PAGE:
RM: Of course you can. Preventing the wind from moving the car sideways is what you are doing when you control the position of the car.
HB : I understand here that you are saying that you Â»CAN PREVENT THE WINDÂ« from moving your car sideways, whem you control Â This statement is exclusive and unreal. How can you prevent Â»natural eventÂ« from affecting the course of the car ? Are you god ?
RM : …but even in a very gusty wind tthe effect of the wind on the position of the car is far less than it would be if the system’s outputs were not continuously preventing the wind from having as much effect on the position of the car
HB : So in first statement you said that you can absolutely prevent the wind from moving the car sideways with controlling. And in the second statement you said that the moving of the car sideways happens (so you can’t prevent it) but FAR LESS than it would be without control. The final result is that you can’t prevent it. Fred was right. But you can reduce it or limit the effects of sudden change in distrubances (wind gust). But you can’t prevent natural event o having effect on the perceptual control.
By saying that : The prevention of sideways movement may not be perfect - especially when the wind is very gusty … you also admitt that you can’t prevent the Â»wind disturbancesÂ« affecting the position of the car moving sideways. By your words : the more gusty wind the less you can prevent the car side movements.You can’t prevent the actual perception move from reference (Â»errorÂ«). This is what you will clearly perceive if you sit in the car and drive in the final arbiter â€“ nature.
In the AA cars I foumd this quote :
Wind rarely blows steadily, and sudden gusts can catch you out no matter how experienced driver you are…
So I can conclude that you can’t predict when Â»cross-windÂ« will have an Â»effect on the car while you are driving, no matter how expert driver you are. Because it is Â»suddenÂ« and you can’t predict when it will distrurb your actual perceptual control, no matter how good you are at Â»continuouslyÂ« controlling, unless you are a Â»fortune tellerÂ«.
You’ll never predict preciously enough when it will happen to you. That’s why insurance companies exist and they Â»turnÂ« hudge amount of money.
You can reduce the effects of the Â»cross windÂ« by Â»continuous controllÂ«, if youÂ :
Keep your hands firmly on the wheel.
Slow your speed
And so on…..
…but you can’t prevent it. There is no Â»protectionÂ« against disturbances in this case, but there is more or less succesfull Â»compnesationÂ« or Â»counter-actionÂ« which is reducing the effects of Â»cross-windÂ«.Â That’s where experts could have advantage. The problem with succesfull control (compensation) in the case Â»driver- windÂ« could be if you compensate with too long time delay, which is caused by other things you could be also controlling.
You can control myriad other Â»perceptionsÂ« in the same time as you are driving, You can talk to your fellow passenger, seek for stations on radio… and sso on. Â»Multi-controlÂ« can focus your attention to other Â»controled variablesÂ« and encreas carelesness and that means that you can endÂ in the ditch beside road, because compensation or counter-action will follow too late in time-line of control events. This is how can you can encrease the unwanted Â consequences of effects of Â»cross-windÂ«.
Sit in the car and feel all those perceptions and surprises. People are dying because they are careless about wind or if they drive with Â»splitÂ« control. I hope youÂ imagine how it looks like sitting in the car and perceiving the drive. Because that’s what’s happening. All is perception and Bill was right. When you are experiencing nature (real world) only perceptions count.
When I’m talking about Â»pureÂ« drive it is clearly that driver is controlling for the aligned actual perception of the car in the lane adsjusting it to references, and when disturbances (gust of wind) Â»moveÂ« that actual perception away from the references, counter-action take placeÂ And there are time-dealys in perceptions, how ever you take it. You can check it with focusing on perception of your hands on the wheel how counter-actionÂ« looks like, not Â»protectionÂ«. When unexpected effect of disturbance took place (gust of wind), you will not counter act immediately but as you said with time delay after matching the actual perception with references, experiencingÂ Â»errorÂ«.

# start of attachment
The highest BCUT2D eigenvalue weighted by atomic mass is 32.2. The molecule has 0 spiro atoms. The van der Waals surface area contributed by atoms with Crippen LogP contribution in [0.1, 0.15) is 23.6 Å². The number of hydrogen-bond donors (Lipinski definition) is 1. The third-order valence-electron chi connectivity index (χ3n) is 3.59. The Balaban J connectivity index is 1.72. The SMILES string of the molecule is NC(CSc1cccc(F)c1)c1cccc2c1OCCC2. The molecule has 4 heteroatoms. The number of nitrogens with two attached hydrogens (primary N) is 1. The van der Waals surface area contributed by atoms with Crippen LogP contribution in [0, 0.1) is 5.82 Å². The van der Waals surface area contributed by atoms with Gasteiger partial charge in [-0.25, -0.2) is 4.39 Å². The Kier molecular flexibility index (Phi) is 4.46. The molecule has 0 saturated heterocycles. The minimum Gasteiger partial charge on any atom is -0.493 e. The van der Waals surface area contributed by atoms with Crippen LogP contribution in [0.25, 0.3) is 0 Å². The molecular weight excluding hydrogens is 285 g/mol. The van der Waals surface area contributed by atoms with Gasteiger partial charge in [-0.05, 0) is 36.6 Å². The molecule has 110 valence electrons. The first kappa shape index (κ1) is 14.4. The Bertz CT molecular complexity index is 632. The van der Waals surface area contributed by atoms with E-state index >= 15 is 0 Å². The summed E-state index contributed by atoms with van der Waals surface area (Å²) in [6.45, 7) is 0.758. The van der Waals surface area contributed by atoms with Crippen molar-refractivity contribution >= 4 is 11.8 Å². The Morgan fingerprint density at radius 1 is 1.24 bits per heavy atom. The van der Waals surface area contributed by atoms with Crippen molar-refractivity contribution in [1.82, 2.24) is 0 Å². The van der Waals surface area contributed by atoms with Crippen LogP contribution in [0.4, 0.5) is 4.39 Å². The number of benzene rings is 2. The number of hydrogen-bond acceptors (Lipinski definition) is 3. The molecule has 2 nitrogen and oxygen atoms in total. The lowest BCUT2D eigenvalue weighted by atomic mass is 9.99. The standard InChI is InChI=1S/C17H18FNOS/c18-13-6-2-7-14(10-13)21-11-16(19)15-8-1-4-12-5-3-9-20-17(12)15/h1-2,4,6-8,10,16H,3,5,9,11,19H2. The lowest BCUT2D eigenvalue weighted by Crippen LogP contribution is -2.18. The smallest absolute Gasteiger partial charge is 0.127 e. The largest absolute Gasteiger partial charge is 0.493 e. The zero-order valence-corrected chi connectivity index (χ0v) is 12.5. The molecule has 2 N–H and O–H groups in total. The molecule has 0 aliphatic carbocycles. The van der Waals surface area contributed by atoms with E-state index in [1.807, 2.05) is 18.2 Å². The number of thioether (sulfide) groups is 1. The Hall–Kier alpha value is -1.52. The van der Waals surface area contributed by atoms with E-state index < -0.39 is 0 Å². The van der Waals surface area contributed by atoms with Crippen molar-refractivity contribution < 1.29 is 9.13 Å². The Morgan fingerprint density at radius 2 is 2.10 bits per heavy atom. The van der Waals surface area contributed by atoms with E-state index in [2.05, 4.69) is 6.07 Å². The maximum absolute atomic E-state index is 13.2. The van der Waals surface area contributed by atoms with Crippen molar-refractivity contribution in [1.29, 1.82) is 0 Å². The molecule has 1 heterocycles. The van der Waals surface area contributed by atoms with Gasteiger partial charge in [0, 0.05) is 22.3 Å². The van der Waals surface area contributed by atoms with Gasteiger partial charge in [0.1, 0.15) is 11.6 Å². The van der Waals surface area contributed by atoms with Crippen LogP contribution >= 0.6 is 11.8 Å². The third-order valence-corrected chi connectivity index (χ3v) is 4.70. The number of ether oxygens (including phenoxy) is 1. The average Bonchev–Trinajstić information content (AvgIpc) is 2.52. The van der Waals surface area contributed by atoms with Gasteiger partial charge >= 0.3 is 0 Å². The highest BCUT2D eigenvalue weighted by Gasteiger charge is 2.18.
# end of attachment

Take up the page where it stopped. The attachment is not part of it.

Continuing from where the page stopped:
All this events can be experienced in Â»realÂ« drive. All is perception. When you are in the car, all there will be, are only perceptions.Â No Â»control of the position of the carÂ«, no I.Q, and no Â»simultaneous continuous prevention of the system’s output on the wind from having as much effect….Â«. Firstt the perception of actual position of the front car in respect to wanted perception of the position of the front part of the car will be changed when effects of wind took place. So the Â»errorÂ« in perceptions will be noticed and compensating-action will follow. The more gusty wind will Â»bumpÂ« into your car, theÂ more Â»errorÂ« in perceptual position of the car you will feel, the more desperate could your actions be. Did you ever see in Â»real lifeÂ« what Living Control System do when they drive and something Â»unexpectedlyÂ« happens ? Better you don’t, because you could loose your hair J. But sure their actions are not so elegant as Â»imaginedÂ« in the chair behind computer screen.
My oppinon Rick is that you are loosing in your abstractions and Â»abstactÂ« models. So I propose to you that you try every of your models in nature (as you said). In the final arbiter.
Sit in the car, go on the windy street and try it. And I’ll be glad if you try it also with very gusty wind (for example Tornado) how easily you will be Â»protectedÂ«, because you are Â»continuouslyÂ« controlling… Â
People as control systems are not so clearly and abstractly controlling when a Â»real situationÂ« is going on as when they are sitting in the chair behind computerÂ and being smart with their models. Nature is the final arbiter. So go and try and value your models.
FN: You can cancel or compensate for its effects and thereby keep your car in its lane. However, I would wager large sums of money at long odds that your car is not kept in the same position it would have been had the wind not been blowing.